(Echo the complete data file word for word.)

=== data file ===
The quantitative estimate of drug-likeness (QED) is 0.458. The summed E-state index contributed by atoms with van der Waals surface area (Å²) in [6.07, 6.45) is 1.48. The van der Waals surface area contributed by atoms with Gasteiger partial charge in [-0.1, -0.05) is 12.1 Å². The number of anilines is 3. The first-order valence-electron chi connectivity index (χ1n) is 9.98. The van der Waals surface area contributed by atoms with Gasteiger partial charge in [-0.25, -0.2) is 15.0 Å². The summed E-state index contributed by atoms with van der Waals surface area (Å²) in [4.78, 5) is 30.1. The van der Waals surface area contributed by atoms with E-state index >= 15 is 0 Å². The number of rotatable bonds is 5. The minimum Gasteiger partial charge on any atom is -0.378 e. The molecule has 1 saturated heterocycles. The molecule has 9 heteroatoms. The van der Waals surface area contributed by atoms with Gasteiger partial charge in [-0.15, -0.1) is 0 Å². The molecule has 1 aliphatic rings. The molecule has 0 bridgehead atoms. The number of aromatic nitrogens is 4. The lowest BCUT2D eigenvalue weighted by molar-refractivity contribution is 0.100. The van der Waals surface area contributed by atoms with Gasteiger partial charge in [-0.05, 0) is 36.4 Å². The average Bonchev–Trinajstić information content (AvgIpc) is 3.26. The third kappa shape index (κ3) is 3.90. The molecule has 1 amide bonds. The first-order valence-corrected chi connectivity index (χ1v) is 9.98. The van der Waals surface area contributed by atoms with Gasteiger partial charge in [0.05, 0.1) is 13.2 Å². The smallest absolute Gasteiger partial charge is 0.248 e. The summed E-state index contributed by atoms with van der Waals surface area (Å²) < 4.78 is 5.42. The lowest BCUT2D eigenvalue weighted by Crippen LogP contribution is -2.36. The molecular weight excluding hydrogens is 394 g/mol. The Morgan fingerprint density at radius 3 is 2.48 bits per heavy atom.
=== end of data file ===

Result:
The quantitative estimate of drug-likeness (QED) is 0.458. The summed E-state index contributed by atoms with van der Waals surface area (Å²) in [6.07, 6.45) is 1.48. The van der Waals surface area contributed by atoms with Gasteiger partial charge in [-0.1, -0.05) is 12.1 Å². The number of anilines is 3. The first-order valence-electron chi connectivity index (χ1n) is 9.98. The van der Waals surface area contributed by atoms with Gasteiger partial charge in [-0.25, -0.2) is 15.0 Å². The summed E-state index contributed by atoms with van der Waals surface area (Å²) in [4.78, 5) is 30.1. The van der Waals surface area contributed by atoms with E-state index >= 15 is 0 Å². The number of rotatable bonds is 5. The minimum Gasteiger partial charge on any atom is -0.378 e. The molecule has 1 saturated heterocycles. The molecule has 9 heteroatoms. The van der Waals surface area contributed by atoms with Gasteiger partial charge in [-0.15, -0.1) is 0 Å². The molecule has 1 aliphatic rings. The molecule has 0 bridgehead atoms. The number of aromatic nitrogens is 4. The lowest BCUT2D eigenvalue weighted by molar-refractivity contribution is 0.100. The van der Waals surface area contributed by atoms with Gasteiger partial charge in [-0.05, 0) is 36.4 Å². The average Bonchev–Trinajstić information content (AvgIpc) is 3.26. The third kappa shape index (κ3) is 3.90. The molecule has 1 amide bonds. The first-order valence-corrected chi connectivity index (χ1v) is 9.98. The van der Waals surface area contributed by atoms with Gasteiger partial charge in [0.05, 0.1) is 13.2 Å². The smallest absolute Gasteiger partial charge is 0.248 e. The summed E-state index contributed by atoms with van der Waals surface area (Å²) < 4.78 is 5.42. The lowest BCUT2D eigenvalue weighted by Crippen LogP contribution is -2.36. The molecular weight excluding hydrogens is 394 g/mol. The Morgan fingerprint density at radius 3 is 2.48 bits per heavy atom.